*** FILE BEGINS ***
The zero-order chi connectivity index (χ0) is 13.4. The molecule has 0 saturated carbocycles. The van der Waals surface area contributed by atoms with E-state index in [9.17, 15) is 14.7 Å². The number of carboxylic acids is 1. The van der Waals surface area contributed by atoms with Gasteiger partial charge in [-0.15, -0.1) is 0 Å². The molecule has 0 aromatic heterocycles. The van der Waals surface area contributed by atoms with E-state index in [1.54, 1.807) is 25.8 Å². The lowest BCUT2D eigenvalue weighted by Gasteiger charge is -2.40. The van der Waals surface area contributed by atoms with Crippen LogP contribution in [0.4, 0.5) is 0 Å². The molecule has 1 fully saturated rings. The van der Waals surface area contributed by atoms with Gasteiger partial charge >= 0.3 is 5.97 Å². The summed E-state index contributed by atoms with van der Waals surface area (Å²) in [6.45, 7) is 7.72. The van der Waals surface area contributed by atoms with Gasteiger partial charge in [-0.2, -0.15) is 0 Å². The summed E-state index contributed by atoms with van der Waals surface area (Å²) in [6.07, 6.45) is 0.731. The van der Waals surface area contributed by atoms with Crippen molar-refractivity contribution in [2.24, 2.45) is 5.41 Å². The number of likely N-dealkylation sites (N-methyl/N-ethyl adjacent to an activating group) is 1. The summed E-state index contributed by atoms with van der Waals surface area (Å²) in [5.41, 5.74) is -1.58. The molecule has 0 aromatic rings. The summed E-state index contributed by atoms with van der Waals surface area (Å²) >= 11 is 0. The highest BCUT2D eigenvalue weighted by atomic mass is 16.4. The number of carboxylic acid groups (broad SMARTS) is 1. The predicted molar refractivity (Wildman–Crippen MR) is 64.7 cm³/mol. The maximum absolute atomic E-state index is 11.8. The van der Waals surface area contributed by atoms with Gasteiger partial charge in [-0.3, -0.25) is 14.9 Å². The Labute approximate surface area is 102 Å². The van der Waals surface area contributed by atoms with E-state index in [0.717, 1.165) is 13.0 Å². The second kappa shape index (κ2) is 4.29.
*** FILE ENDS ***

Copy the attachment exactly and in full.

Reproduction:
The zero-order chi connectivity index (χ0) is 13.4. The molecule has 0 saturated carbocycles. The van der Waals surface area contributed by atoms with E-state index in [9.17, 15) is 14.7 Å². The number of carboxylic acids is 1. The van der Waals surface area contributed by atoms with Gasteiger partial charge in [-0.15, -0.1) is 0 Å². The molecule has 0 aromatic heterocycles. The van der Waals surface area contributed by atoms with E-state index in [1.54, 1.807) is 25.8 Å². The lowest BCUT2D eigenvalue weighted by Gasteiger charge is -2.40. The van der Waals surface area contributed by atoms with Crippen LogP contribution in [0.4, 0.5) is 0 Å². The molecule has 1 fully saturated rings. The van der Waals surface area contributed by atoms with Gasteiger partial charge >= 0.3 is 5.97 Å². The summed E-state index contributed by atoms with van der Waals surface area (Å²) in [6.45, 7) is 7.72. The van der Waals surface area contributed by atoms with Gasteiger partial charge in [-0.2, -0.15) is 0 Å². The summed E-state index contributed by atoms with van der Waals surface area (Å²) in [6.07, 6.45) is 0.731. The van der Waals surface area contributed by atoms with Crippen molar-refractivity contribution in [2.24, 2.45) is 5.41 Å². The number of likely N-dealkylation sites (N-methyl/N-ethyl adjacent to an activating group) is 1. The summed E-state index contributed by atoms with van der Waals surface area (Å²) in [5.41, 5.74) is -1.58. The molecule has 0 aromatic rings. The summed E-state index contributed by atoms with van der Waals surface area (Å²) >= 11 is 0. The highest BCUT2D eigenvalue weighted by atomic mass is 16.4. The number of carboxylic acid groups (broad SMARTS) is 1. The predicted molar refractivity (Wildman–Crippen MR) is 64.7 cm³/mol. The maximum absolute atomic E-state index is 11.8. The van der Waals surface area contributed by atoms with Gasteiger partial charge in [-0.3, -0.25) is 14.9 Å². The Labute approximate surface area is 102 Å². The van der Waals surface area contributed by atoms with E-state index in [0.717, 1.165) is 13.0 Å². The second kappa shape index (κ2) is 4.29.